The election taught us much about our culture and the state of our political debate. Here are a few things that struck me:
(1) The GOP has the same problem as mainline Protestant denominations — that they are primarily white, older, and in many cases do not have a message for young people, people of color and gay people. The proverbial demographic time bomb just exploded for the Republican Party. They got 60 percent of the white vote, especially among older Americans, but they are falling short with just about everyone else. The image of the GOP as being the party of angry white men certainly was reinforced by the rants on Election Day; and soon after by Lou Dobbs, Ted Nugent, Donald Trump, the talking heads on Fox and some of the outcries in the men's locker at the YMCA that I heard in the shower. If the GOP and the mainline denominations do not recruit young people and people of color to their ranks, this decline will continue.
(2) Actions speak louder than words. The last Republican president who balanced the budget was Eisenhower. So, Romney's promises fell on deaf ears, especially when America watched Gov. Christie and the president in action responding to Hurricane Sandy. People long for both parties to work together — and when they saw their hopes fulfilled on TV, that had great persuasive power.
(3) The War Between the States seems hardly over in our political life. The red state vs. blue state map hauntingly looks like 1860. Obviously, skin color has a role to play in this. When LBJ signed the civil rights legislation, he famously said that he had lost the South. Nixon developed the "Southern strategy," which has been very successful. Now, the GOP has to figure out a way to reach out to people of color without losing their white base. They also need to reach out to women, especially single women, without angering Christian evangelicals. That will be fascinating to watch between now and 2016.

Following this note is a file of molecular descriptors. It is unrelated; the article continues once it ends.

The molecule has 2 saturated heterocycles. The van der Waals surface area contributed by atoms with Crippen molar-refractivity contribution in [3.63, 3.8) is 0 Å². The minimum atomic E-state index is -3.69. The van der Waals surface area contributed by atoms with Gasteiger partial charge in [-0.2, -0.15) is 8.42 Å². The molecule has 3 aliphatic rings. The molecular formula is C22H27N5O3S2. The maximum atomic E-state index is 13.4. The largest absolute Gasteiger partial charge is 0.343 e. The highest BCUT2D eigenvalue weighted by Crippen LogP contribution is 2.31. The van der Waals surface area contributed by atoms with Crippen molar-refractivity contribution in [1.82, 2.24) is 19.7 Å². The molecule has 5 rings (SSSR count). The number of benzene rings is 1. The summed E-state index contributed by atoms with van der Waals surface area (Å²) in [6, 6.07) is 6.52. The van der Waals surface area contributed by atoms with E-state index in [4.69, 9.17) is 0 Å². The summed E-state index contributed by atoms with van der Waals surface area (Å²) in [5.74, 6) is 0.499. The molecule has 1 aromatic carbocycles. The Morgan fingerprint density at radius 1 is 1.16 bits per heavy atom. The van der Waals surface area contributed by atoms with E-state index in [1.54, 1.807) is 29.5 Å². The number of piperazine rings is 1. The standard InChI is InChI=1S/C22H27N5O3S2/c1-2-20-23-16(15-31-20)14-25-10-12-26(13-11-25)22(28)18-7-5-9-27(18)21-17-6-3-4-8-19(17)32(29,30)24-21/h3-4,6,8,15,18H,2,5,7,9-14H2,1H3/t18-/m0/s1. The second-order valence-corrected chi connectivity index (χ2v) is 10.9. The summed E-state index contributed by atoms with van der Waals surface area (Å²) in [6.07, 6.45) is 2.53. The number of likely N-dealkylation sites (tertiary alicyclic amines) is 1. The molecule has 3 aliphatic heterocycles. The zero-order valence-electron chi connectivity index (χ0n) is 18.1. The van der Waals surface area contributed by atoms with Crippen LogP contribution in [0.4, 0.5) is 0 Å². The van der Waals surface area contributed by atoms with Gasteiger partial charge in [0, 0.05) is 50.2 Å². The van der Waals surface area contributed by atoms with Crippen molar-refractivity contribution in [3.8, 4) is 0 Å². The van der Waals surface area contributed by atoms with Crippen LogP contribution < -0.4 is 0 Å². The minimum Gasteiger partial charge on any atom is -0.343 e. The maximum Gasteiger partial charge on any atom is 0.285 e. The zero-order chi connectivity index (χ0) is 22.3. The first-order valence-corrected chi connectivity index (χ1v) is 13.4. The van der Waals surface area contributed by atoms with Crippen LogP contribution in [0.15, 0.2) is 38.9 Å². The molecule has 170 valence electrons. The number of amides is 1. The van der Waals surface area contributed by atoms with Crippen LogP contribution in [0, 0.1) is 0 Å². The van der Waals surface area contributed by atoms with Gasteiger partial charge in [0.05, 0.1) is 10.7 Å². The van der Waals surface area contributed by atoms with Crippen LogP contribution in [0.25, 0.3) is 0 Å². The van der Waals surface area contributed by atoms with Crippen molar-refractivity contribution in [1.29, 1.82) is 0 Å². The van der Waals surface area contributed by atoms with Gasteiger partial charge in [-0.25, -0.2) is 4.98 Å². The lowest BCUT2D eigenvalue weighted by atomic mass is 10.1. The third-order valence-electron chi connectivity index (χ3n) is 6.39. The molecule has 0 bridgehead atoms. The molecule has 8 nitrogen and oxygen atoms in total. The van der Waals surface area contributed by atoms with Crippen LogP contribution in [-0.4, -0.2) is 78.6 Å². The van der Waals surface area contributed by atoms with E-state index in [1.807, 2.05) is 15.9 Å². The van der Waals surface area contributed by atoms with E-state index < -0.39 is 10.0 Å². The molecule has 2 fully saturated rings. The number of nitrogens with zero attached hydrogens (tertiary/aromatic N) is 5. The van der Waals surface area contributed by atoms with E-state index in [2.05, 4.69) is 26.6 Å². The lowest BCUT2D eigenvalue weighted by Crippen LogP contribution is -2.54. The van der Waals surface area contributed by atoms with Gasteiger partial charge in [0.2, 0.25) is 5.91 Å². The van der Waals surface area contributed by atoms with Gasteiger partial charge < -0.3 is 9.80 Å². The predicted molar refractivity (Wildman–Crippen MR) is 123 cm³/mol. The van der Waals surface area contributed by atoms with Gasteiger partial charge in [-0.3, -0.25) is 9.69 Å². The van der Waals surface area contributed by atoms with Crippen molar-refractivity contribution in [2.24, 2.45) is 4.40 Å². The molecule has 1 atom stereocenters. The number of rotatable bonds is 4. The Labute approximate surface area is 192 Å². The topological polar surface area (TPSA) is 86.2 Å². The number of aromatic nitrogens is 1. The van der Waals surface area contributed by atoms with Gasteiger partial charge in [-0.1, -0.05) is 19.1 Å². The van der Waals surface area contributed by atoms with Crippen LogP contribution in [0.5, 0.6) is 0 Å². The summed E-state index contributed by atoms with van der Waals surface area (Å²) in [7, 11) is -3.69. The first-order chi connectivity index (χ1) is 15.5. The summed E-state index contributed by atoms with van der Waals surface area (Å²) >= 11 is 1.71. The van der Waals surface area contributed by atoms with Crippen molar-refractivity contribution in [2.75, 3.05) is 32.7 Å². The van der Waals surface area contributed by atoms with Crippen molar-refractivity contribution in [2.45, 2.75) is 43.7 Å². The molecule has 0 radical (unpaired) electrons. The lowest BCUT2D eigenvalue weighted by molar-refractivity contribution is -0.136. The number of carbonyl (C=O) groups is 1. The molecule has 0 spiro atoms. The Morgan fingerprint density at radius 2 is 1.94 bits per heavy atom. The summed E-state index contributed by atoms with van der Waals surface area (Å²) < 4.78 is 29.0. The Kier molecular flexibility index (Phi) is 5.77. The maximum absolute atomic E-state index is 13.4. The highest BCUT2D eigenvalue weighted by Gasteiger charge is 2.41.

(4) Florida remains an electoral mess. You would think after 2000 that they would have it figured out. I found it amazing and inspiring that people waited six hours to vote in some places. Fortunately, shortening the days of early voting and the attempts to suppress the vote backfired.
(5) People on the right seemed less compassionate and respectful of all people. I am talking about some of the candidates and many of the TV pundits, as they, especially Rush Limbaugh, spewed venom about women and Hispanics and gay people in particular. Some of these people seemed mean, to put it simply. I also find that the comments online to my articles are often mean-spirited; but they usually, unwittingly, support the points I am making, so I welcome them! Anger can blind a person to the points an article makes. We will see with this article. Can't people be critical in a nice way? There is so much anger and resentment in our society that this is probably too much to ask.
(6) Both parties ran vague campaigns, lacking specifics about such issues as climate change, how to revise the tax code and the morality of drone attacks. Specifics about how to avoid the fiscal cliff were sadly lacking. Neither the president nor Mitt Romney were what I would call profiles in courage in their positions on the moral issues of the day.
(7) The millions spent on TV ads by both parties were largely a waste of money and would have been better spent elsewhere, like hurricane relief. The billionaires are having buyer's remorse today. Maybe we will be spared in 2016.
To sum up, we are now a diverse culture. Seventeen percent of people no longer identify themselves as church members, and each political party can claim no more than 30 percent or so of the population. If the mainline denominations cannot attract young people and people of color, they will keep on shrinking. If the GOP cannot also broaden its base, it will keep on losing presidential elections.
I am linking religion and politics in this article because their problems are the same —lack of a message for many people, and lack of diversity — while both parties, especially the GOP, look to churches for support.
The talking heads are already speculating about 2016, so I will add my two cents. I predict it will be Hillary Clinton vs. Paul Ryan.
— By the Rev. Henry Idema, Tribune religion columnist